IHT may apply even if the member opts for death benefits to be paid at the scheme administrator or trustees’ discretion under the receiving scheme. Only if they survive for at least 2 years after the transfer will the usual treatment of discretionary death benefits apply. If the member does die within the 2-year period, not only will the transfer of value be liable for IHT, but the spouse’s exemption wouldn’t apply and so IHT could be payable even if the death benefits were paid to the spouse. This is because the death benefits are being paid from a trust rather than from the dead member’s estate to a spouse or civil partner.
However, there is a remedy available if the intended beneficiary is the member’s spouse or civil partner and the receiving scheme allows the option of death benefits being paid at the member’s direction.
If direction is chosen in the receiving scheme, on death within 2 years of the transfer, the transfer of value will potentially be liable for IHT, but the spouse’s exemption will apply if payment is made to a spouse or civil partner. If the member survives 2 years, they can consider changing from direction to discretion (where beneficiaries are chosen at the discretion of the scheme administrator). This will mean that normally no IHT will apply whoever the beneficiaries are.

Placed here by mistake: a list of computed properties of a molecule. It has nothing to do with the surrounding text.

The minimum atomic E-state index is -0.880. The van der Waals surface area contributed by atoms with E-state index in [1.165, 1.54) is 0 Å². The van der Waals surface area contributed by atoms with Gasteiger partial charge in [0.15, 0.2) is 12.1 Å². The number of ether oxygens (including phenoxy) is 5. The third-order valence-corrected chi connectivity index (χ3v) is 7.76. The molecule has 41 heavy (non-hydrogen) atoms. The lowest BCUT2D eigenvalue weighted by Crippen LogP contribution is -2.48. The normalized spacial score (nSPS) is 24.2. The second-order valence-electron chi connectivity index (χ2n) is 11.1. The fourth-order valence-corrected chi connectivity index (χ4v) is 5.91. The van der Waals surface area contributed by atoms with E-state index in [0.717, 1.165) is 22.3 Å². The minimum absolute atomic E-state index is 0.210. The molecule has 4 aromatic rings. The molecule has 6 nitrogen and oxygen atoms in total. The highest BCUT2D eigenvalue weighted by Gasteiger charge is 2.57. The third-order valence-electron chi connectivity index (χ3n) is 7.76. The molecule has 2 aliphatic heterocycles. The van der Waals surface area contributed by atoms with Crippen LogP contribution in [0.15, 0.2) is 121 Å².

The Staveley case clarified the circumstances in which IHT on transfer will apply.
IHT is likely to apply when the intention of the transfer is to confer a ‘gratuitous benefit’ to the beneficiaries. Translated from the legalese this means the member knew they were in ill-health and transferred in order to get better death benefits. That would include most transfers from defined benefit (DB) to defined contribution (DC) schemes and DC to DC transfers where the ceding scheme didn’t provide flexible benefits and the receiving scheme did.
However, where it’s a straightforward DC to DC transfer where the same range of death benefit options apply in both schemes and the beneficiaries aren’t changed in the receiving scheme, no IHT should apply even if the member knew they were in ill-health before the transfer.
Even if IHT does apply, this is based on the transfer of value not the transfer value. This might seem like semantics but it’s amazing the practical difference one word can make.
The transfer of value is the difference in the value of the death benefits in the previous scheme and the retirement benefits in the receiving scheme that’s used to calculate the IHT.
An example of the calculation can be found in our How inheritance tax might apply to a pension transfer article